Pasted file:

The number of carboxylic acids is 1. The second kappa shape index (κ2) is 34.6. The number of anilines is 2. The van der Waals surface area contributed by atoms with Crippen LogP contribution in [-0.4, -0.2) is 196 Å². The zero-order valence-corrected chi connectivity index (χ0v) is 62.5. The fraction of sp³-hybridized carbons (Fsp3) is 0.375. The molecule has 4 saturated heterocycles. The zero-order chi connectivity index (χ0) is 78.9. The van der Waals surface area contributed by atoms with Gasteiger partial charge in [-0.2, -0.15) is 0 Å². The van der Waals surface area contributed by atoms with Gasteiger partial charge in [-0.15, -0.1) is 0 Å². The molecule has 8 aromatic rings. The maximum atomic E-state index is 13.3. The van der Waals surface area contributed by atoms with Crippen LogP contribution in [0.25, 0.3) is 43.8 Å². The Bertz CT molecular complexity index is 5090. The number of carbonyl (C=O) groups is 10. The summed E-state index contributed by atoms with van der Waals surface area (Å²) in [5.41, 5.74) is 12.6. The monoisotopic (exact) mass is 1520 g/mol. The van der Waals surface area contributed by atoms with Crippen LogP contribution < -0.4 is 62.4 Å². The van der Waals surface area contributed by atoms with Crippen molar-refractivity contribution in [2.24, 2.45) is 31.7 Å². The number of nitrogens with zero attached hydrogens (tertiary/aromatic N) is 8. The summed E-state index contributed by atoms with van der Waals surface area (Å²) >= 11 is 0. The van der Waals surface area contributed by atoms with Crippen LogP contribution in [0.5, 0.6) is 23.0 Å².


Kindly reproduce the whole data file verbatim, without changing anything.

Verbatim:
The number of carboxylic acids is 1. The second kappa shape index (κ2) is 34.6. The number of anilines is 2. The van der Waals surface area contributed by atoms with Crippen LogP contribution in [-0.4, -0.2) is 196 Å². The zero-order valence-corrected chi connectivity index (χ0v) is 62.5. The fraction of sp³-hybridized carbons (Fsp3) is 0.375. The molecule has 4 saturated heterocycles. The zero-order chi connectivity index (χ0) is 78.9. The van der Waals surface area contributed by atoms with Gasteiger partial charge in [-0.2, -0.15) is 0 Å². The van der Waals surface area contributed by atoms with Gasteiger partial charge in [-0.15, -0.1) is 0 Å². The molecule has 8 aromatic rings. The maximum atomic E-state index is 13.3. The van der Waals surface area contributed by atoms with Crippen LogP contribution in [0.25, 0.3) is 43.8 Å². The Bertz CT molecular complexity index is 5090. The number of carbonyl (C=O) groups is 10. The summed E-state index contributed by atoms with van der Waals surface area (Å²) in [5.41, 5.74) is 12.6. The monoisotopic (exact) mass is 1520 g/mol. The van der Waals surface area contributed by atoms with Crippen LogP contribution < -0.4 is 62.4 Å². The van der Waals surface area contributed by atoms with Crippen molar-refractivity contribution in [2.24, 2.45) is 31.7 Å². The number of nitrogens with zero attached hydrogens (tertiary/aromatic N) is 8. The summed E-state index contributed by atoms with van der Waals surface area (Å²) >= 11 is 0. The van der Waals surface area contributed by atoms with Crippen LogP contribution in [0.5, 0.6) is 23.0 Å².